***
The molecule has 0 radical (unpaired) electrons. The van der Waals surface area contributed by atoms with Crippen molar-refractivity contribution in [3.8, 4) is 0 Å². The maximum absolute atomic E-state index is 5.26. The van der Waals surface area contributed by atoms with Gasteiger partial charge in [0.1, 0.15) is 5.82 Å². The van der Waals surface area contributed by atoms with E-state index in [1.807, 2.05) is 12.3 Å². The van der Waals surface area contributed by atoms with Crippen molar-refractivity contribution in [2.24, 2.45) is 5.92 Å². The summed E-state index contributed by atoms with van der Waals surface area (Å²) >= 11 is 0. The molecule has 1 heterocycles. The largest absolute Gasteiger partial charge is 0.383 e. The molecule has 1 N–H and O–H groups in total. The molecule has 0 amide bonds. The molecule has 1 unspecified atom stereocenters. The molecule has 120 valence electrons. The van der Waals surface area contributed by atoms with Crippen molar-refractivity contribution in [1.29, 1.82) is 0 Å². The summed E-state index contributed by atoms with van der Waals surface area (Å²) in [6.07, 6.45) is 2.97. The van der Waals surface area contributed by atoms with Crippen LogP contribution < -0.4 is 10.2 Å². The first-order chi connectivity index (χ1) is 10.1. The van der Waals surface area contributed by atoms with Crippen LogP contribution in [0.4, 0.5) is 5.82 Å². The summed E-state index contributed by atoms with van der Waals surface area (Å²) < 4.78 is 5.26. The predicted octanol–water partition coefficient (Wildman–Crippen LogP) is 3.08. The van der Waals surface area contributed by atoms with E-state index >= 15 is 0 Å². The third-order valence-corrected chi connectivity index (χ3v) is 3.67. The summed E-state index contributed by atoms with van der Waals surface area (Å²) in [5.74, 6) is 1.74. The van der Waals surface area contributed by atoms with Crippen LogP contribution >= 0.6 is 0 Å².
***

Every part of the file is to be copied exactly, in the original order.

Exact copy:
The molecule has 0 radical (unpaired) electrons. The van der Waals surface area contributed by atoms with Crippen molar-refractivity contribution in [3.8, 4) is 0 Å². The maximum absolute atomic E-state index is 5.26. The van der Waals surface area contributed by atoms with Gasteiger partial charge in [0.1, 0.15) is 5.82 Å². The van der Waals surface area contributed by atoms with E-state index in [1.807, 2.05) is 12.3 Å². The van der Waals surface area contributed by atoms with Crippen molar-refractivity contribution in [2.24, 2.45) is 5.92 Å². The summed E-state index contributed by atoms with van der Waals surface area (Å²) >= 11 is 0. The molecule has 1 heterocycles. The largest absolute Gasteiger partial charge is 0.383 e. The molecule has 1 N–H and O–H groups in total. The molecule has 0 amide bonds. The molecule has 1 unspecified atom stereocenters. The molecule has 120 valence electrons. The van der Waals surface area contributed by atoms with Crippen molar-refractivity contribution in [1.29, 1.82) is 0 Å². The summed E-state index contributed by atoms with van der Waals surface area (Å²) in [6.07, 6.45) is 2.97. The van der Waals surface area contributed by atoms with Crippen LogP contribution < -0.4 is 10.2 Å². The first-order chi connectivity index (χ1) is 10.1. The van der Waals surface area contributed by atoms with Crippen LogP contribution in [0.4, 0.5) is 5.82 Å². The summed E-state index contributed by atoms with van der Waals surface area (Å²) < 4.78 is 5.26. The predicted octanol–water partition coefficient (Wildman–Crippen LogP) is 3.08. The van der Waals surface area contributed by atoms with E-state index >= 15 is 0 Å². The third-order valence-corrected chi connectivity index (χ3v) is 3.67. The summed E-state index contributed by atoms with van der Waals surface area (Å²) in [5.74, 6) is 1.74. The van der Waals surface area contributed by atoms with Crippen LogP contribution >= 0.6 is 0 Å².